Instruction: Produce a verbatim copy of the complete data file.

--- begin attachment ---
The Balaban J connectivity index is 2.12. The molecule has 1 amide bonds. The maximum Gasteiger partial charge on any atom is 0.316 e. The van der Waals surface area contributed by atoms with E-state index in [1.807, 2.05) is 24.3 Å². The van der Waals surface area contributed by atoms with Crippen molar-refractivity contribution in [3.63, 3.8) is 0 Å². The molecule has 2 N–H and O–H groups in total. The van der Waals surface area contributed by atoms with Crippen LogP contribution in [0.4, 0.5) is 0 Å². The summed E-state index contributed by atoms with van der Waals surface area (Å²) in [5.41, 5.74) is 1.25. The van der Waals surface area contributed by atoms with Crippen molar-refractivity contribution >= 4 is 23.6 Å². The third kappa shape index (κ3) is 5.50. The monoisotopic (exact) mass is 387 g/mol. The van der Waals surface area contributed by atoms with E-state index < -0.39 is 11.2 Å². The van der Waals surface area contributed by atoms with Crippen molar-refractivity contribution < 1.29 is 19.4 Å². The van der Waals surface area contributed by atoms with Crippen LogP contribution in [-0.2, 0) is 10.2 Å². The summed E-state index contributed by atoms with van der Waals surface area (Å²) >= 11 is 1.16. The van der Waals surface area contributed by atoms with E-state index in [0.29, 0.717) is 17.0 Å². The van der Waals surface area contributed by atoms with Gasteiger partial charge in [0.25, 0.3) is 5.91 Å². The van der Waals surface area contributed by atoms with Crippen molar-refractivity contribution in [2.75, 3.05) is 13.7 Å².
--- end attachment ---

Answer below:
The Balaban J connectivity index is 2.12. The molecule has 1 amide bonds. The maximum Gasteiger partial charge on any atom is 0.316 e. The van der Waals surface area contributed by atoms with E-state index in [1.807, 2.05) is 24.3 Å². The van der Waals surface area contributed by atoms with Crippen molar-refractivity contribution in [3.63, 3.8) is 0 Å². The molecule has 2 N–H and O–H groups in total. The van der Waals surface area contributed by atoms with Crippen LogP contribution in [0.4, 0.5) is 0 Å². The summed E-state index contributed by atoms with van der Waals surface area (Å²) in [5.41, 5.74) is 1.25. The van der Waals surface area contributed by atoms with Crippen molar-refractivity contribution >= 4 is 23.6 Å². The third kappa shape index (κ3) is 5.50. The monoisotopic (exact) mass is 387 g/mol. The van der Waals surface area contributed by atoms with E-state index < -0.39 is 11.2 Å². The van der Waals surface area contributed by atoms with Crippen molar-refractivity contribution < 1.29 is 19.4 Å². The van der Waals surface area contributed by atoms with Crippen LogP contribution in [-0.2, 0) is 10.2 Å². The summed E-state index contributed by atoms with van der Waals surface area (Å²) >= 11 is 1.16. The van der Waals surface area contributed by atoms with E-state index in [0.29, 0.717) is 17.0 Å². The van der Waals surface area contributed by atoms with Gasteiger partial charge in [0.25, 0.3) is 5.91 Å². The van der Waals surface area contributed by atoms with Crippen molar-refractivity contribution in [2.75, 3.05) is 13.7 Å².